Wi-Fi & BT Perhipheral Board Progress

A project log for Journey SBC

My educational journey into the development of a single board computer.

Kevin NeubauerKevin Neubauer 11/14/2018 at 05:252 Comments

Why not start with the second hardest concept? I've never done RF design before, so this took quite a bit of reading. I read (mostly read, some skimmed) several white papers on RF PCB design before tackling this board. "Antenna Design and RF Layout Guidelines" by Cypress Semiconductor was approachable and well written. 

Four layer board stack-up:


Via Stitching/Fencing:

Other Notes:

[Edit: The below calculation was wrong! I should have trusted my intuition and done more digging. :-) User @amorim317 helpfully pointed out that the below calculation does not factor in the substrate and its dielectric permittivity. Click here for new numbers.]

It seemed very difficult to find clear guidance on via fencing & stitching for RF layout. Most Internet sites refer to the frequency wavelength/20 guidance for determining spacing. However, they don't specify units and don't give examples! Frustrating to say the least, but it turns out it doesn't matter. It literally is as simple as finding your wavelength and dividing by 20... However, at the time I didn't think anything in RF design could be that simple, so I traced back to the source of this guidance. It originated from an IEEE Press white paper published in 1999 that was titled "EMC and the Printed Circuit Board. Design, Theory, and Layout Made Simple" by Mark Montrose. Section 2.9 of this paper gives the equation used along with a reference table of miscellaneous frequencies. Using this information, I was able to calculate the via stitching needed for 2.4 GHz. I used the middle of the band @ 2.45 GHz. The wavelength for 2.45 GHz is 122.45 mm. Take that divided by 20 and you get 6.1225 mm. My fence around my RF trace needed to have vias spaced 6 mm apart. After looking at 6 mm on my board and seeing how far apart it was compared with commercially produced 2.4 GHz PCBs, I decided to follow existing examples as closely as I could and use 0.75 mm stitching for both my RF fence and around the board edges and 2.5 mm stitching to join the ground pours with the ground plane. Extra vias on a small run board equals cheap insurance...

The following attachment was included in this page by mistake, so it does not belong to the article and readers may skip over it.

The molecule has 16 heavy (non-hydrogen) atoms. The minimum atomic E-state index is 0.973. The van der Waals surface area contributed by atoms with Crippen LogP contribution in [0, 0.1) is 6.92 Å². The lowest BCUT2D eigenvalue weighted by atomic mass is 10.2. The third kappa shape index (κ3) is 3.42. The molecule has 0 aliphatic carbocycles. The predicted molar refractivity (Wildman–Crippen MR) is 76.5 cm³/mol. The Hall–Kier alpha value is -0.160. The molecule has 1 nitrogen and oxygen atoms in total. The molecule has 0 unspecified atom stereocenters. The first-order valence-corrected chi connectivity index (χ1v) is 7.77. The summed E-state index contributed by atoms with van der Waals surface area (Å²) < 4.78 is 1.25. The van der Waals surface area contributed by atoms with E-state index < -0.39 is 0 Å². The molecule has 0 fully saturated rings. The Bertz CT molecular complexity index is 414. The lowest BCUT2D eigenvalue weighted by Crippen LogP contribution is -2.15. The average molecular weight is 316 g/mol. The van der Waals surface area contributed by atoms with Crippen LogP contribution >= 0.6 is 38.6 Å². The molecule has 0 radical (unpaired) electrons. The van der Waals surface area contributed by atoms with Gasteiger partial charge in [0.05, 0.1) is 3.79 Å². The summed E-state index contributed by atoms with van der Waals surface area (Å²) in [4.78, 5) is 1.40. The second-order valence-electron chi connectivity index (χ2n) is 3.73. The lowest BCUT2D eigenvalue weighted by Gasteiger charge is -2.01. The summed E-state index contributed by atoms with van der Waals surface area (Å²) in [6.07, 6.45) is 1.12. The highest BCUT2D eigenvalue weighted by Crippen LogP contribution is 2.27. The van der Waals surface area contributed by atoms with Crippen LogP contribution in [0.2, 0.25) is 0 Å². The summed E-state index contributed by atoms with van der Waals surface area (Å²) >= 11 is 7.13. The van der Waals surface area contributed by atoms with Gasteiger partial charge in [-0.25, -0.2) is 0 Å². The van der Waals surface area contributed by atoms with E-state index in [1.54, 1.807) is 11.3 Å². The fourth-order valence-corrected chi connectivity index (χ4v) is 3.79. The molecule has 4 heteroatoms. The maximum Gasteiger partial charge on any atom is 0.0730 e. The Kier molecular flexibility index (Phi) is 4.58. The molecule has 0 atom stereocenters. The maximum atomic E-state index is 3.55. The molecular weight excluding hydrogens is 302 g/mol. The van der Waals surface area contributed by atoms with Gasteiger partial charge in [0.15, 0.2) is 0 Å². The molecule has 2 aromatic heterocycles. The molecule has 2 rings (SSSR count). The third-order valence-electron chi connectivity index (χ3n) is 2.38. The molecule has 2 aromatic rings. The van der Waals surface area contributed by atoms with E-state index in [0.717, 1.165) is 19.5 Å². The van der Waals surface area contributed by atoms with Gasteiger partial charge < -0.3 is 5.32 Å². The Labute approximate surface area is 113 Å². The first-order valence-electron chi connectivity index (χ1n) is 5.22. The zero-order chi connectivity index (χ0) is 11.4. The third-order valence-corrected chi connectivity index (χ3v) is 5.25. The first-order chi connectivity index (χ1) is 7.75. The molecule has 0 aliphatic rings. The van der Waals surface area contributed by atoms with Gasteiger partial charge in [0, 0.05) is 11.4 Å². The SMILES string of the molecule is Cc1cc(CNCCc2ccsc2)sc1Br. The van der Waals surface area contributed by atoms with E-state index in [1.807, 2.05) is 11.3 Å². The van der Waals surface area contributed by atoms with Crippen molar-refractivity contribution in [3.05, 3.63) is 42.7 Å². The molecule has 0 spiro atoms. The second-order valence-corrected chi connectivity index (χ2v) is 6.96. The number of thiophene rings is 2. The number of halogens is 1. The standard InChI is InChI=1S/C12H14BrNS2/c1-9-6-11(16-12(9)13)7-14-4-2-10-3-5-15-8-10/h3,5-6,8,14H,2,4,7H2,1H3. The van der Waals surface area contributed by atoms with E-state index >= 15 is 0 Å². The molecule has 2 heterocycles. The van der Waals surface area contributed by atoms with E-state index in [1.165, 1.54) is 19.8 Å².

Kevin Neubauer wrote 11/15/2018 at 04:45 point

Thanks for the info! I'll check it out tomorrow.

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Jarrett wrote 11/14/2018 at 07:51 point

If you haven't already (and if it's not too late), check out Michael Ossmann's 5 simple rules for RF design:

His approach is pretty good, because he's basically a lay-person that developed a few rules to allow him and others to blindly follow to reliably get RF designs working.

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